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Millennials have been characterized in a number of ways, few of them flattering: Lazy, narcissistic, entitled; coddled and in need of constant positive feedback; prone to jump from job to job and to remain, well into their 30s, financially dependent on their parents.

But if you’re a retailer, here’s all you really need to know: According to Forbes, these young Americans born between roughly 1981 and 1996 are the second largest generation in U.S. history, are assuming powerful positions in the businesses they’re in, and have a rapidly increasing purchase power with an estimated spending power worth $10 trillion over their lifetimes.

To attract and retain this fast-maturing generation of digital shoppers, EMarketer, which provides insights and trends in digital marketing, media and commerce, offers retailers these five tips:

  • Go omnichannel or go home. Meeting customers where they are means both in brick-and-mortar settings and online. Research from Alliance Data reveals that more than half of millennials surveyed use a mix of online and in-store channels to shop for products across the wide variety of categories;
  • Develop social media buying strategies. According to a Bizrate Insights survey conducted for eMarketer last December, 35 percent of millennials made a purchase on social media, and nearly 30 percent said they hadn’t done so but were open to the idea;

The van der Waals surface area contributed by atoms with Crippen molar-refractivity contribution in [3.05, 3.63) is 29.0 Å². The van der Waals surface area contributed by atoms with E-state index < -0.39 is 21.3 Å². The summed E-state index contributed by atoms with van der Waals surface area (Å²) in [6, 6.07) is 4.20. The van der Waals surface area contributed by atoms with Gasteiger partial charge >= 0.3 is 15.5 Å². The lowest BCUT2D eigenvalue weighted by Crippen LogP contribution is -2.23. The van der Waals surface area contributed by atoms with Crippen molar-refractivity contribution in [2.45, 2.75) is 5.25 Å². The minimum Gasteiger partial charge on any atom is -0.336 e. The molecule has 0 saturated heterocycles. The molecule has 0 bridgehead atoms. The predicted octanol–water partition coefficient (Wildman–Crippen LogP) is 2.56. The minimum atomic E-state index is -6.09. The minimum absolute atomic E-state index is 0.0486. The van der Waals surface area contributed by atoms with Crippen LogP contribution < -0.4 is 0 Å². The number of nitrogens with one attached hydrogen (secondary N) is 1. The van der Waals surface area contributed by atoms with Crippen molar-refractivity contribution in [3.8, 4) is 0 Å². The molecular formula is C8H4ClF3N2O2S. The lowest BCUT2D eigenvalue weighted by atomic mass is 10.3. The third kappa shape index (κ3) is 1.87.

• Don’t neglect e-mail. It may not be flashy, but data shows it serves as a kind of security blanket for millennials when making online purchase. As such, retailers should send young customers supporting e-mail messages quickly after online purchases;
  • Embrace emerging technologies. Millennials are willing to latch onto new and emerging technologies such as visual search tools, clickable images and videos, even (though to a lesser degree) augmented reality and live chat;
  • Robots are your friends. More than other generations, millennials are likely to bypass human interactions at point of sale. The Bizrate Insights survey referenced above showed that more than half of those surveyed said they had used self-service checkouts in physical stores, thus refuting the popular notion that positive customer experience requires one-on-one interactions with a human salesperson.

Across the U.S. older workers tend to have a higher income than younger workers, including millennials. according to a Business Insider report. But with the outer edge of the millennial universe approaching 40, that’s changing and changing fast. Understanding this generation and its shopping habits will be increasingly critical for brick-and-mortar as well as online retailers.